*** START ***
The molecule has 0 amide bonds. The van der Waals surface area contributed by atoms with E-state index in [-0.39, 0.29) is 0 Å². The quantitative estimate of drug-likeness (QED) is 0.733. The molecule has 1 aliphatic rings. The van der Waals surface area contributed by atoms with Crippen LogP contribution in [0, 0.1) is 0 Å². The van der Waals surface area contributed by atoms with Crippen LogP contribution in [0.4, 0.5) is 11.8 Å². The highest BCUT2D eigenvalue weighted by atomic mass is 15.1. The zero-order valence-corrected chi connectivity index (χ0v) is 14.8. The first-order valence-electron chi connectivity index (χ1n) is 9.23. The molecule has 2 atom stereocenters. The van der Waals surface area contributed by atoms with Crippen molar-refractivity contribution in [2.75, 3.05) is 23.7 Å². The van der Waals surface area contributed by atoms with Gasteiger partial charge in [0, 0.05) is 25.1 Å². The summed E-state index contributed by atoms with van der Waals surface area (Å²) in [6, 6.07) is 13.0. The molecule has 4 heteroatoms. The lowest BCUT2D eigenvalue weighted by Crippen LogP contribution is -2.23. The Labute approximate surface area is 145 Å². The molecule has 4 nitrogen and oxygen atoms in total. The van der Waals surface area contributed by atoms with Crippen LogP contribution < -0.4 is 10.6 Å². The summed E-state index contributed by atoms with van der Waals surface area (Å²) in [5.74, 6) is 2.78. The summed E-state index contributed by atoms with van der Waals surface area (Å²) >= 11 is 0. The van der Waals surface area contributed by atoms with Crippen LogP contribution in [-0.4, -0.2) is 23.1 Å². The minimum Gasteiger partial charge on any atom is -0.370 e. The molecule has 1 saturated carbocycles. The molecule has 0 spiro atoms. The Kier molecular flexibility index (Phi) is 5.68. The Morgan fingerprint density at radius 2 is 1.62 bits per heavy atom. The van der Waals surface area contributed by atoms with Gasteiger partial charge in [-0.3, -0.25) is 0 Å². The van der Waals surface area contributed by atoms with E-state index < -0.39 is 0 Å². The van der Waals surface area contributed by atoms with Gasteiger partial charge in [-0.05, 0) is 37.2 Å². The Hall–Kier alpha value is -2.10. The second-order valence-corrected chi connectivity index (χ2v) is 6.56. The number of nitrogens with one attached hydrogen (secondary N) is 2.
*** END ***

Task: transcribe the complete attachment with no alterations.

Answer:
The molecule has 0 amide bonds. The van der Waals surface area contributed by atoms with E-state index in [-0.39, 0.29) is 0 Å². The quantitative estimate of drug-likeness (QED) is 0.733. The molecule has 1 aliphatic rings. The van der Waals surface area contributed by atoms with Crippen LogP contribution in [0, 0.1) is 0 Å². The van der Waals surface area contributed by atoms with Crippen LogP contribution in [0.4, 0.5) is 11.8 Å². The highest BCUT2D eigenvalue weighted by atomic mass is 15.1. The zero-order valence-corrected chi connectivity index (χ0v) is 14.8. The first-order valence-electron chi connectivity index (χ1n) is 9.23. The molecule has 2 atom stereocenters. The van der Waals surface area contributed by atoms with Crippen molar-refractivity contribution in [2.75, 3.05) is 23.7 Å². The van der Waals surface area contributed by atoms with Gasteiger partial charge in [0, 0.05) is 25.1 Å². The summed E-state index contributed by atoms with van der Waals surface area (Å²) in [6, 6.07) is 13.0. The molecule has 4 heteroatoms. The lowest BCUT2D eigenvalue weighted by Crippen LogP contribution is -2.23. The Labute approximate surface area is 145 Å². The molecule has 4 nitrogen and oxygen atoms in total. The van der Waals surface area contributed by atoms with Crippen LogP contribution < -0.4 is 10.6 Å². The summed E-state index contributed by atoms with van der Waals surface area (Å²) in [5.74, 6) is 2.78. The summed E-state index contributed by atoms with van der Waals surface area (Å²) >= 11 is 0. The van der Waals surface area contributed by atoms with Crippen LogP contribution in [-0.4, -0.2) is 23.1 Å². The minimum Gasteiger partial charge on any atom is -0.370 e. The molecule has 1 saturated carbocycles. The molecule has 0 spiro atoms. The Kier molecular flexibility index (Phi) is 5.68. The Morgan fingerprint density at radius 2 is 1.62 bits per heavy atom. The van der Waals surface area contributed by atoms with Gasteiger partial charge in [-0.3, -0.25) is 0 Å². The van der Waals surface area contributed by atoms with E-state index < -0.39 is 0 Å². The van der Waals surface area contributed by atoms with Gasteiger partial charge in [-0.05, 0) is 37.2 Å². The Hall–Kier alpha value is -2.10. The second-order valence-corrected chi connectivity index (χ2v) is 6.56. The number of nitrogens with one attached hydrogen (secondary N) is 2.